The Road to Nowhere

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The road leading to the site of the largest massacre in modern North America is a cipher, publicly unknown–not only untraveled by the international press but apparently never even sought or identified by the news cycle. Where was this epic massacre, exactly?

A barrage of reporting has obscured the startling fact that it didn’t know.

Northeastern Mexico’s immigrant massacre of August 2010, with 72 non-combatant dead, created not only a continental enormity but an emblem of growing media difficulty in dangerous Mexico. The massacre, outside the town of San Fernando, occurred more than a year ago, with media excitement running worldwide; but the photo here is the first to emerge of the way to get to the killing site–because the press didn’t get to look at that site, or even know where it was on the map. A few puzzling official photos were provided by shut-mouthed Mexican government press handlers. With good reason, the combat-torn area around the site was considered too dangerous to explore.

The resulting media picture was forced to gloss over its own vagueness, creating a half-impression that reporters must surely have been out there.

The washboard gravel road leads east from Mexican Federal Highway 101. Locals know it as “La Noventa” (The Ninety). The brush country and cropland here is spiderwebbed with lanes, each with a number; this one is Farm Road 90. The only sign hinting at the designation has fallen down (In the photo, the strange orange shape is the back of a felled billboard, touting a bygone government irrigation project and naming the road; the landscape here is dotted with reminders of chaos). The locals can tell you about the road and where it goes, but in the hotspots of Mexican anarchy, press interviews with such locals are few, and often fruitless.

AAAThe invisibility of Farm Road 90 is important to understand because all of Mexico is now slipping behind a curtain of intimidation by organized crime, leaving many mysteries uninvestigated. The hiding of Mexico is becoming an accepted norm, as if a more accessible Mexico had never existed. Even some of the big tourist enclaves long exempt from today’s violence are beginning to send in worsening reports; fears of damaging Mexico’s desperately needed tourist income add one more stone to the wall of silence.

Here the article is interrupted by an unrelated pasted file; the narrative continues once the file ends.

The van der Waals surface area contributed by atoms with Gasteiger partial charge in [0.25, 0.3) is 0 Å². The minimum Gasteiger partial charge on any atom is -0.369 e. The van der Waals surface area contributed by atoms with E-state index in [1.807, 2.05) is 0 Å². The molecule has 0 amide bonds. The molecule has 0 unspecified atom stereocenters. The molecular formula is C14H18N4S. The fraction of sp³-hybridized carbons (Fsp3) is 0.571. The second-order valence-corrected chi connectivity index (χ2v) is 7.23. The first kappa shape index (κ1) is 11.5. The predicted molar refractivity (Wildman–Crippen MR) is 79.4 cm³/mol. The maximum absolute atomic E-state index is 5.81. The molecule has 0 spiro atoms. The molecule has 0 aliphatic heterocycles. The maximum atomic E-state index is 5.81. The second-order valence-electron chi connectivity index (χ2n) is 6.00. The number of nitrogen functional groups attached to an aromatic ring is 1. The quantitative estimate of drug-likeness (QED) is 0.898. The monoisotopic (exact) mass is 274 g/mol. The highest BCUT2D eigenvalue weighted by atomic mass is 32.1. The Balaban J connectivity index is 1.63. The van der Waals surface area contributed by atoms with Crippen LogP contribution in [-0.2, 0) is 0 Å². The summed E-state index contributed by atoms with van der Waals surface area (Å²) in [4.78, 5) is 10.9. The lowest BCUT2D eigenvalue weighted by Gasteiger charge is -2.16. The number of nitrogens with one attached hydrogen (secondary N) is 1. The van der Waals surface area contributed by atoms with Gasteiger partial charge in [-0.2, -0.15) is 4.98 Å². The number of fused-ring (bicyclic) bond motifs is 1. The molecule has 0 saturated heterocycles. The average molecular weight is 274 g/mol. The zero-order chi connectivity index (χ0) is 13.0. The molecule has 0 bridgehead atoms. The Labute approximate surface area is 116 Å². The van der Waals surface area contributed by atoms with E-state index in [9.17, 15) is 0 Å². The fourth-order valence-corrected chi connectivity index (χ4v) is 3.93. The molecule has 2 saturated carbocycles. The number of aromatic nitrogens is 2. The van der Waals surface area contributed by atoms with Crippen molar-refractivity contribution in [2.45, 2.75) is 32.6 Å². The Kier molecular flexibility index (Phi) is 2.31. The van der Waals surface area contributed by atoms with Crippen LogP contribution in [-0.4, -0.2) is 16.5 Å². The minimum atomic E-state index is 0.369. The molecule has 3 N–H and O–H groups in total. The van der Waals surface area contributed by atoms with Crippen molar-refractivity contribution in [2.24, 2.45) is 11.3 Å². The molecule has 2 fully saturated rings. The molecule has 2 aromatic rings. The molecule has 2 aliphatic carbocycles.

In September I went down Federal Highway 101 in the wake of a military push that had quieted the dangers for a moment. There was the feeling of wandering behind a Potemkin stage set, seeing a forbidden backstage world. This vast nation of 111 million souls, with its 2,000-mile U.S. border, is still going forward in its intricate complexity–but now is doubly cut off from eyes to the north, which had always been fogged by language and culture anyway.

Modern Mexico since 1920 and the end of the Mexican Revolution has been the buffer zone for the North American century, a place of at least manageable imperfections that could fence off a sea of chaos farther south, forming a bulwark against cliche images of banana-republic guerrilla war, tinpot dictators, death squads and dismal choices.

But now the world is shrinking in unpredicted ways. There is serious talk that the boundaries of Europe will have to be pulled back to exclude the failing state of Greece. In terms of public perception, the boundaries of Safe North America are pulling back as well–to the sea-wall at the Rio Grande.

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About Gary Moore

Investigative journalist, international and domestic issues,
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